"I'm a true believer in public service," he said. "I want to be of service."
Below are answers to a questionnaire Patch sent to every candidate for 66th Assembly District. Questions were chosen from those submitted by Patch editors and readers.
Patch: State your top priorities in your first 30, 60 and 90 days in office, if elected.
Al Muratsuchi: As a prosecutor with the California Department of Justice and as a Torrance School Board member, I know firsthand how the dysfunction in Sacramento is affecting our schools, our community, and our state. I will work with Democrats and Republicans to get the state's fiscal house in order and to focus on common goals for all Californians: good jobs, good schools, safe neighborhoods, and a clean and healthy environment.
Patch: Which of the tax measures on the November ballot do you support? If you want to increase taxes on the rich, what do you say to those who contend such hikes discourage entrepreneurship, investment and growth? If you do not support higher taxes or extensions, why not, and what alternative budget balancer do you support instead?
Muratsuchi: As a Torrance School Board member since 2005, and as the only local elected official among the three Assembly candidates, I have a record of being fiscally responsible. Because of state budget cuts, I have had to make many tough decisions to cut over 23 percent, or $53 million, of Torrance school district spending just in the past four years. Notwithstanding these devastating cuts, our test scores have rose consistently since 2005. Moreover, our school district has not only remained fiscally solvent, but we now have a healthy rainy day reserve fund to help get us through these difficult times. Torrance has also been recognized as one of the top school districts in the state for spending tax dollars in the classroom rather than on administration.
However, despite our best efforts to be fiscally responsible, I know that public schools in the South Bay and throughout the state will suffer even more devastating state budget cuts if the state does not receive additional revenues. In the short term, while the economy struggles to improve, our schools need temporary tax revenues. That is why I am supporting Governor Brown's proposal to temporarily increase taxes on those with incomes of $250,000 and above. Anyone who thinks that we can just continue to cut state spending for education does not truly understand the crisis facing our schools.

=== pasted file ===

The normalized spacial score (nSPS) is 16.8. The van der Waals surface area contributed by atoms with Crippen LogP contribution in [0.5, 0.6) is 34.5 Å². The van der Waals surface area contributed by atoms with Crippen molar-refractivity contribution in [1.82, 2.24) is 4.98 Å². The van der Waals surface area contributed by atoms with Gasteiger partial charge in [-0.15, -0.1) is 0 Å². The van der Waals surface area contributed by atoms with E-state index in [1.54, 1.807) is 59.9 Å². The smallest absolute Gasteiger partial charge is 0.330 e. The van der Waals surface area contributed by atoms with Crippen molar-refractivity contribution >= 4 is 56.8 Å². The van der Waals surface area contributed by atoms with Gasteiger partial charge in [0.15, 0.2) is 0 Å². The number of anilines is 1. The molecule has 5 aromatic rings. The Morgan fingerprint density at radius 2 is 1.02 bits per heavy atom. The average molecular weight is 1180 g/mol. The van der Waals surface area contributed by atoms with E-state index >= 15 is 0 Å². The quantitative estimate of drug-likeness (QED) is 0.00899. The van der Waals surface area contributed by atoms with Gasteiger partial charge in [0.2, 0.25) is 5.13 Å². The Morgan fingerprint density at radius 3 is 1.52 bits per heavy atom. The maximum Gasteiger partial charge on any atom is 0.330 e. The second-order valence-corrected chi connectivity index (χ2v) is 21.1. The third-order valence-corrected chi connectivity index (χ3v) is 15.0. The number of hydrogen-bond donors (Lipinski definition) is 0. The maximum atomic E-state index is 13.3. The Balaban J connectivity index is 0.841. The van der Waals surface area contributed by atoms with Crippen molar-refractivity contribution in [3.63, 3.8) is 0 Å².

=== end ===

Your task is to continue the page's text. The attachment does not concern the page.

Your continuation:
I passionately believe that funding for our schools, community colleges, and public universities is an investment in our children, our workforce, and our economy. To grow our economy and to create jobs, we need to invest in public education so that our workforce will be competitive in the global economy, and so that California can attract and retain good jobs, particularly in the areas of science, technology, and health care. As a Berkeley and UCLA graduate, I believe that we need to restore California's higher education system to its position among the best in the world.
Patch: When it comes time to balance the state budget, will you negotiate with legislators across the aisle?
Muratsuchi: Of course. As a South Bay elected official since 2005, I have always worked with everyone regardless of party affiliation to do what's right and to get the job done, and I will continue to do so as an Assemblymember.
Patch: Though Gov. Jerry Brown's most recent revised budget for the state does not include any major new cuts to public schools, he warns that if his ballot measures to increase taxes in the fall don't pass, schools will see an additional $5 billion cut. In the meantime, some school districts have passed or are considering bond measures and parcel taxes to shore up local budgets. How would you support public education?